Consequently, the court found that an NDWC is generally subject to the deficiency procedures, so the taxpayer was not precluded from later challenging the underlying liability in a CDP hearing, provided it did not have “actual receipt” of the NDWC. Had the taxpayer actually received the NDWC, it would have been able to petition the Tax Court within 90 days, so it would have been barred in any subsequent CDP hearing from contesting the substantive basis for the underlying liability. Because the taxpayer did not receive the NDWC and its Appeals conference was a preassessment conference, the taxpayer was not barred from raising substantive issues in its CDP hearing. The importance of actual receipt of the notice of deficiency is underscored by the requirement that the IRS send the notice by certified or registered mail. Absent evidence that the taxpayer deliberately refused delivery of the NDWC, the taxpayer’s claim that it did not receive the NDWC was sufficient to overcome the IRS’s motion for summary judgment. The Tax Court did not remand the case to the IRS Settlement Officer for further consideration. At this time, the taxpayer’s challenge has survived the Commissioner’s motion for summary judgment and presumably the Tax Court will review and rule upon the underlying worker classification dispute.

First Friday FATCA Update

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March 4, 2016

Recently, the Internal Revenue Service released the Model 1A Intergovernmental Agreement (IGA) entered into between the United States and Thailand.  The IRS also released the Competent Authority Agreement (CAA) between the United States and Colombia.  This CAA implements the Model 1A IGA the parties entered into on May 20, 2015.

In the past month, we have also addressed other recent FATCA developments:

  • The United States and Switzerland announced on March 1, 2016 that they have amended their CAA to exempt certain accounts maintained by lawyers and notaries (see previous coverage).
  • The IRS recently corrected Notice 2016-8 to reduce reporting burdens on foreign financial institutions (see previous coverage).
  • Two bankers associations filed a petition for certiorari seeking U.S. Supreme Court review of FATCA reporting requirements for foreign account holders (see previous coverage).

Under FATCA, IGAs come in two forms: Model 1 or Model 2.  Under a Model 1 IGA, the foreign treaty partner agrees to collect information of U.S. accountholders in foreign financial institutions (FFIs) operating within its jurisdiction and transmit the information to the IRS.  Model 1 IGAs are drafted as either reciprocal (Model 1A) agreements or nonreciprocal (Model 1B) agreements.  By contrast, Model 2 IGAs are issued in only a nonreciprocal format and require FFIs to report information directly to the IRS.

A CAA is a bilateral agreement between the United States and the treaty partner to clarify or interpret treaty provisions.  A CAA implementing an IGA typically establishes and prescribes the rules and procedures necessary to implement certain provisions in the IGA and the Tax Information Exchange Agreement, if applicable.  Specific topics include registration of the treaty partner’s financial institutions, time and manner of exchange of information, remediation and enforcement, confidentiality and data safeguards, and cost allocation.  Generally, a CAA becomes operative on the later of (1) the date the IGA enters into force, or (2) the date the CAA is signed by the competent authorities of the United States and the treaty partner.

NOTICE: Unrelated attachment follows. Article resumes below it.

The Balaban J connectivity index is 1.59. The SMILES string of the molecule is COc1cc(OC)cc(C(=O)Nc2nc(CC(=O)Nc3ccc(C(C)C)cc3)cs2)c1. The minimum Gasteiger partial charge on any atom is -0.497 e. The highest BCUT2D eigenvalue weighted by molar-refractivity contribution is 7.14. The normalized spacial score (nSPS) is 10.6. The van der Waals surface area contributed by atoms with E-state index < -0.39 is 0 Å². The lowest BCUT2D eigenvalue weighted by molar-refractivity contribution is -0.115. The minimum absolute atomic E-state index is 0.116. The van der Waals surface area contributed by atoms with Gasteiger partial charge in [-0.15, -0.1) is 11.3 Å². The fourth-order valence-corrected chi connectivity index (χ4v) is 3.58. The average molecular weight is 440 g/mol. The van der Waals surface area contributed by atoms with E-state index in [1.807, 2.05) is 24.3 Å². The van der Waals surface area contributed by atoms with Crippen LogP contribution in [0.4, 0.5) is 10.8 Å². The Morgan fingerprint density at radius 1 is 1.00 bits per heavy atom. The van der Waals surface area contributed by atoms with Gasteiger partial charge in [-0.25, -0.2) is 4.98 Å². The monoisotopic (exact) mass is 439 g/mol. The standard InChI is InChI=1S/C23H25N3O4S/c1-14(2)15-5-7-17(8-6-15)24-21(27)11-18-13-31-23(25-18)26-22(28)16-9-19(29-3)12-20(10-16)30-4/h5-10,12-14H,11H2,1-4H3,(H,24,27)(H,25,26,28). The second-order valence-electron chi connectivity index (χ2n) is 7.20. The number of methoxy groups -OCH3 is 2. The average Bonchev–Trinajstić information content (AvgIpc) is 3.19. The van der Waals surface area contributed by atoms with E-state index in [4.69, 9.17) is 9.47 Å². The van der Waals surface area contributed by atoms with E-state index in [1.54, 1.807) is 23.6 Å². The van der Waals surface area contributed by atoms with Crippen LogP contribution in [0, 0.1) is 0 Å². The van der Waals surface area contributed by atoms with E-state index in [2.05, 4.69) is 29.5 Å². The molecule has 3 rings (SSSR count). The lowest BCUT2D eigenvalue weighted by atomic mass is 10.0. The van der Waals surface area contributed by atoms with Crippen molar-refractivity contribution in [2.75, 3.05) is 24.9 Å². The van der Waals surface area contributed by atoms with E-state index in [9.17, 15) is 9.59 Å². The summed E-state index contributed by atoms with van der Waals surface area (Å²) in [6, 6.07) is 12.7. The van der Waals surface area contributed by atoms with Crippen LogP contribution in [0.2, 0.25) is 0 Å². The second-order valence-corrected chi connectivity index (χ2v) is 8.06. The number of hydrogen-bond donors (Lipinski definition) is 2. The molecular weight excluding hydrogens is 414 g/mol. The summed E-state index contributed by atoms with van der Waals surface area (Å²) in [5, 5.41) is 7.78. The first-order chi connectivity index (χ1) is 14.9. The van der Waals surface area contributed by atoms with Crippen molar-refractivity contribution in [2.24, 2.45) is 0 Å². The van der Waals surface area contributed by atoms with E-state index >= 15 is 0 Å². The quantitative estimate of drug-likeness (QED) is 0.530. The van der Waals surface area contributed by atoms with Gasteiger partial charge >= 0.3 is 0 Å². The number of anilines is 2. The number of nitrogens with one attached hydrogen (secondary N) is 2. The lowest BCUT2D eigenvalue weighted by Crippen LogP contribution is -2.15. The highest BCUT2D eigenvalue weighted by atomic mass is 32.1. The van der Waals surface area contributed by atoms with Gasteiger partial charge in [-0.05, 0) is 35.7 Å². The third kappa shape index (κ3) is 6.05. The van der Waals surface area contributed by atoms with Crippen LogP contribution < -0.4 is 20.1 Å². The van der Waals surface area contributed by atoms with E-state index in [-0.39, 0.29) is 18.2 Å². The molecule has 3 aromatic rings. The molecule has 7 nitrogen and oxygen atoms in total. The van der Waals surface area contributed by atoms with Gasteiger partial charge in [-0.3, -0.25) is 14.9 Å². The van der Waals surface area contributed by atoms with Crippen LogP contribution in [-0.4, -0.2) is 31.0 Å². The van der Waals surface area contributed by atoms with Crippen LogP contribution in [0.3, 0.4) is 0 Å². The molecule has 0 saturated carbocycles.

The Treasury Department website publishes IGAs, and the IRS publishes their implementing CAAs.

United States and Switzerland Amend FATCA Competent Authority Agreement to Exempt Certain Accounts Maintained by Lawyers and Notaries

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March 3, 2016

The Swiss competent authority released an announcement on March 1, 2016, that a new clause was added to the U.S.-Switzerland FATCA international governmental agreement (IGA) to exclude certain accounts maintained by lawyers and notaries licensed in Switzerland for their clients from FATCA coverage. Only accounts that are held in connection with certain activities protected by law under professional confidentiality fall under the exception (generally custodial and depository accounts), as the purpose of the new clause is to ensure that Swiss law protects the confidentiality of lawyers and notaries and their clients. The accounts will also only be protected if the underlying assets are directly related to a legal matter; a list of such items is set forth in the addition to the U.S.-Switzerland FATCA agreement. If the lawyer or notary certifies in writing to the bank maintaining the account that it falls within the exception, the bank is not required to identify the clients involved with the account. This addition is permitted under Annex II of the FATCA IGA, which allows additional accounts, entities, or products to be added pursuant to an agreement between the competent authorities of each country.